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It was a bit overwhelming so we enjoyed retreating to the temporary exhibition area. There was a fantastic exhibition on display by artist Jessica Ingram. It included a series of very harrowing photographs of locations in Mississippi and Tennessee where attacks on African Americans took place prior to the 1960s. Each photograph was accompanied by their story. It was a very powerful exhibition.

Moving on to something completely different – the Parthenon. In the middle of Centennial Park is a life-sized replica of the Parthenon. It is one of the most bizarre things I have ever seen. It was left over from the 1897 Tennessee Centennial and International Exposition. Inside, is one of the worlds largest free-standing sculptures depicting Athena. The rest of the museum contained a limited number of objects but did give a general idea of the exposition. There were some medals and ribbons on display.

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This city continues to amaze me.

Presidents’ Day at the Hermitage

President Andrew Jackson was the seventh President of the United States of America serving from 1829 to 1837. The Hermitage in Nashville was the living quarters of Jackson and his family. It was also a cotton and tobacco plantation. Today, the Hermitage is regarded by many as the best preserved early Presidential home. I have been eagerly awaiting the opportunity to visit this site.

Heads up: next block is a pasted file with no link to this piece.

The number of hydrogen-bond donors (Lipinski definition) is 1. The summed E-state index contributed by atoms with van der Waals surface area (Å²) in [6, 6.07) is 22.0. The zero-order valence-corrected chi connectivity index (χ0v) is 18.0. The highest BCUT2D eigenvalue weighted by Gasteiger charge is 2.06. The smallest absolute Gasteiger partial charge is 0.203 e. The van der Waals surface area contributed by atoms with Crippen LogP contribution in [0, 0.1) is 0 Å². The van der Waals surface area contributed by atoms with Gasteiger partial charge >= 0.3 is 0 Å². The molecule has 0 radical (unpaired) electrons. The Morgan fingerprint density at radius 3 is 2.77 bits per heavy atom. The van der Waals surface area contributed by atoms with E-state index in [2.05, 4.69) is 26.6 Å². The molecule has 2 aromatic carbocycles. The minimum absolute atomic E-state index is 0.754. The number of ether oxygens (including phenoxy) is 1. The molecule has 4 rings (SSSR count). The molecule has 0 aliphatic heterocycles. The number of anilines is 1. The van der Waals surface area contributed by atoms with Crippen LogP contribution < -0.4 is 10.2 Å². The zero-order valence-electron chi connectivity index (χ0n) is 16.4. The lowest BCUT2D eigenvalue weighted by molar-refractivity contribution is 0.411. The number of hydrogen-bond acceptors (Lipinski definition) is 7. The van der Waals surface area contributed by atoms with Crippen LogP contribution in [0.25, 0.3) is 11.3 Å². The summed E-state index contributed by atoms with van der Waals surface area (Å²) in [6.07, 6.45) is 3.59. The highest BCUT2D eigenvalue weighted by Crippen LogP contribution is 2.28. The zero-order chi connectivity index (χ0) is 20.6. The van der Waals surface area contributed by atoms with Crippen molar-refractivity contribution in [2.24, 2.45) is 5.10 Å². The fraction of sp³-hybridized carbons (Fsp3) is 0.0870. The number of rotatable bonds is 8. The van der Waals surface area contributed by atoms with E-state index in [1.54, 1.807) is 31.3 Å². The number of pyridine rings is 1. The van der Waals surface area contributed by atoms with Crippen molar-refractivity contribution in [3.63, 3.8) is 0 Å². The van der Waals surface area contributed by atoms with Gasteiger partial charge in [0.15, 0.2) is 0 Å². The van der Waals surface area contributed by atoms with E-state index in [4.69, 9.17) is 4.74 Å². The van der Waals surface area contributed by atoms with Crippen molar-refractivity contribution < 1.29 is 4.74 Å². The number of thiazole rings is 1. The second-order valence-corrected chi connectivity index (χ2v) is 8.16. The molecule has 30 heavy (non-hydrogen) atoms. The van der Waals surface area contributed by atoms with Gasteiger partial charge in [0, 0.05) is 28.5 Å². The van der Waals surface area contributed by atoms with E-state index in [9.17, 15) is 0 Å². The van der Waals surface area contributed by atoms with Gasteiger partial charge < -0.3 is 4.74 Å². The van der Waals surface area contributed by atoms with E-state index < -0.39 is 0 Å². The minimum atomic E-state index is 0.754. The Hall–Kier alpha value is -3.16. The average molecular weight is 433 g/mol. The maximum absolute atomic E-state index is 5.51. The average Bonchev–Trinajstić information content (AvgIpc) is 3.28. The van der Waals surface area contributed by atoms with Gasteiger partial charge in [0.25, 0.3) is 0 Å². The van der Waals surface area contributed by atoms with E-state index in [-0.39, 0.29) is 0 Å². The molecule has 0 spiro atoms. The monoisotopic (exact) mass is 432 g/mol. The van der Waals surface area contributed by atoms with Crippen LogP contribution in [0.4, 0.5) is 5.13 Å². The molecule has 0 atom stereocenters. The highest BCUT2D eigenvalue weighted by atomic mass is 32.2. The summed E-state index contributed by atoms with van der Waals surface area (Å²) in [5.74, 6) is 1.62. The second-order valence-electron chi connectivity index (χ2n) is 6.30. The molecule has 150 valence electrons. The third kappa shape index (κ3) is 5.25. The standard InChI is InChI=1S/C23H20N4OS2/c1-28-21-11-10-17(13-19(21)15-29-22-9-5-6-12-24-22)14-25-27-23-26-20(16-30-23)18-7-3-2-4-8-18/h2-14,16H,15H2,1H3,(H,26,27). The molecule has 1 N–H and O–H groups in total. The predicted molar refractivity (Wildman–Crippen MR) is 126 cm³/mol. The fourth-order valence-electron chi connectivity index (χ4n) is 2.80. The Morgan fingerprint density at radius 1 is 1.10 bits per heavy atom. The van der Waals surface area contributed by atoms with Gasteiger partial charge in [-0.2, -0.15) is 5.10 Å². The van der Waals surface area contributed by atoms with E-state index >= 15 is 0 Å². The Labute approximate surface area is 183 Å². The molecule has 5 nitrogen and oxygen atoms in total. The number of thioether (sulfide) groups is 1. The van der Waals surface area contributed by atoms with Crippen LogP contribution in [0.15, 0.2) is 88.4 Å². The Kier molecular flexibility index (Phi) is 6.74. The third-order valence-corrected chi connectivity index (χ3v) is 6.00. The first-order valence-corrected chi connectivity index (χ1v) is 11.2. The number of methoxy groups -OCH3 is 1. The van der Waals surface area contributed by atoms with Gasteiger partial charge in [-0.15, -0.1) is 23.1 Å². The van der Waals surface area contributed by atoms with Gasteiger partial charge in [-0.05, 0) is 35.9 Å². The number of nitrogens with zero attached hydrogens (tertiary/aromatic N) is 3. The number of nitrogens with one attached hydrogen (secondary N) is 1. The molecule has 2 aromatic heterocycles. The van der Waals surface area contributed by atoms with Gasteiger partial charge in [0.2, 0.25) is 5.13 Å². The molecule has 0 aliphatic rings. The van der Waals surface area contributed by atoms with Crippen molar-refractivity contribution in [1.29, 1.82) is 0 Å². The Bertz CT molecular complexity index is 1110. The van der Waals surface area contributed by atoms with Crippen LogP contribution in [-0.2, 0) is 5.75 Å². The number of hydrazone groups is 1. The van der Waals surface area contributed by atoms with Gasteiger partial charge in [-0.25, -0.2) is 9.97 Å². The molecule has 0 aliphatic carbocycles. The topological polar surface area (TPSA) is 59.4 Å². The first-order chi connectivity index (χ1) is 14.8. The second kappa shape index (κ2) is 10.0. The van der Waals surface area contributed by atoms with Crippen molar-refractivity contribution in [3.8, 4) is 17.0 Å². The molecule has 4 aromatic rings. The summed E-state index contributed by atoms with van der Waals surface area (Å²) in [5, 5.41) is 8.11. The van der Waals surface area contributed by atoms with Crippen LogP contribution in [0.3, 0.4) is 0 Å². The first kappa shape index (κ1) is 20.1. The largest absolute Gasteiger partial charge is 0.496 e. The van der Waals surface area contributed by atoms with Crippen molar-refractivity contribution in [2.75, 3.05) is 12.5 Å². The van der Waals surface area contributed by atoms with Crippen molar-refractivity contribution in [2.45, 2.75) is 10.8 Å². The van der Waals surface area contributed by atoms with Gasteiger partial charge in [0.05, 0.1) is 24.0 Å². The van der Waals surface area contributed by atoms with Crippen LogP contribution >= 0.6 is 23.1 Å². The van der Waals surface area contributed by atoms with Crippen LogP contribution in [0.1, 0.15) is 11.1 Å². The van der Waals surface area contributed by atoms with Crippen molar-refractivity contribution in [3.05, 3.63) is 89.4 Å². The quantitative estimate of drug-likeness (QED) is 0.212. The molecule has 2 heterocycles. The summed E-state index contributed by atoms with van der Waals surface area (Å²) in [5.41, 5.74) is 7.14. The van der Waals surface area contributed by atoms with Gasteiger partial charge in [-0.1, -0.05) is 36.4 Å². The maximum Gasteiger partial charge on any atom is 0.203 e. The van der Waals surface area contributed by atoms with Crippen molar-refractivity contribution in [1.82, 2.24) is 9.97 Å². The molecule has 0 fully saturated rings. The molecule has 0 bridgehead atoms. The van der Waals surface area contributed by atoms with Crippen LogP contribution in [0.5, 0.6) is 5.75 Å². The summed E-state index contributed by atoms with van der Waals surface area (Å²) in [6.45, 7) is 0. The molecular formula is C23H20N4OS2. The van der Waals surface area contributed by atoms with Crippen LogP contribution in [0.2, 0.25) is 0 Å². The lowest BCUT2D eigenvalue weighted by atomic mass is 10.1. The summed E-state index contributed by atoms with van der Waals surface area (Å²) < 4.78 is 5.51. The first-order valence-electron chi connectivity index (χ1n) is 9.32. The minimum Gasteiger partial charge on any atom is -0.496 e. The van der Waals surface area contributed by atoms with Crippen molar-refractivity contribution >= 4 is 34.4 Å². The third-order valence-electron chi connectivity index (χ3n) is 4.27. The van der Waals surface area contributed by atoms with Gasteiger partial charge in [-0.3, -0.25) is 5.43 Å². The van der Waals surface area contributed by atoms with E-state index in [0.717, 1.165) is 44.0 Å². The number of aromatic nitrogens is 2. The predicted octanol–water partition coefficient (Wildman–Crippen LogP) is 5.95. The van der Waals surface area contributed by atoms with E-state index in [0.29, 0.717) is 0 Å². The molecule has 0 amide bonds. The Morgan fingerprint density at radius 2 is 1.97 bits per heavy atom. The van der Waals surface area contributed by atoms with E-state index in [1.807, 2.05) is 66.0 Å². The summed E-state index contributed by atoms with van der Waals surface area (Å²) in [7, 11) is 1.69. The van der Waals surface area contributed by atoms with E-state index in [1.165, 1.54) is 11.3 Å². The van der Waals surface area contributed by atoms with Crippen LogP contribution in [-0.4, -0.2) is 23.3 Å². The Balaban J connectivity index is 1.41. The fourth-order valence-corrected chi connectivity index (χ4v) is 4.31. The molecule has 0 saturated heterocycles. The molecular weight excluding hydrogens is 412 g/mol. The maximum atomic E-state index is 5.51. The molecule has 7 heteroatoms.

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The Hermitage is divided into a visitor center (museum), the actual Hermitage mansion, and the plantation grounds. As opposed to telling the story of President Jackson, it also endeavours to display and interpret the stories of the slaves who worked on the plantation. I’ll talk about this a bit later on.

When you arrive at the Hermitage your first stop is the visitor center. In here you learn about the life and times of Andrew Jackson. My knowledge of early American Presidents is very limited so I was relieved to read a bit of context before seeing the mansion. I equally enjoyed how the museum employed visuals and interactive elements to reduce the amount of text on display. Take, for example, the Battle of New Orleans. Apart from a few objects scattered around the place and a couple of thematic text panels, in the middle of the exhibition was a large interactive computer. This explained the important elements of the battle and kept things interesting.

For an introductory museum, a lot of information was covered in a small space. I left with a general gist of who Jackson was and why he was important. I feel as though I belonged in the target audience of the museum (limited knowledge). For those who are more familiar, the museum may be a little too basic. However, in saying that the objects are very much worth seeing.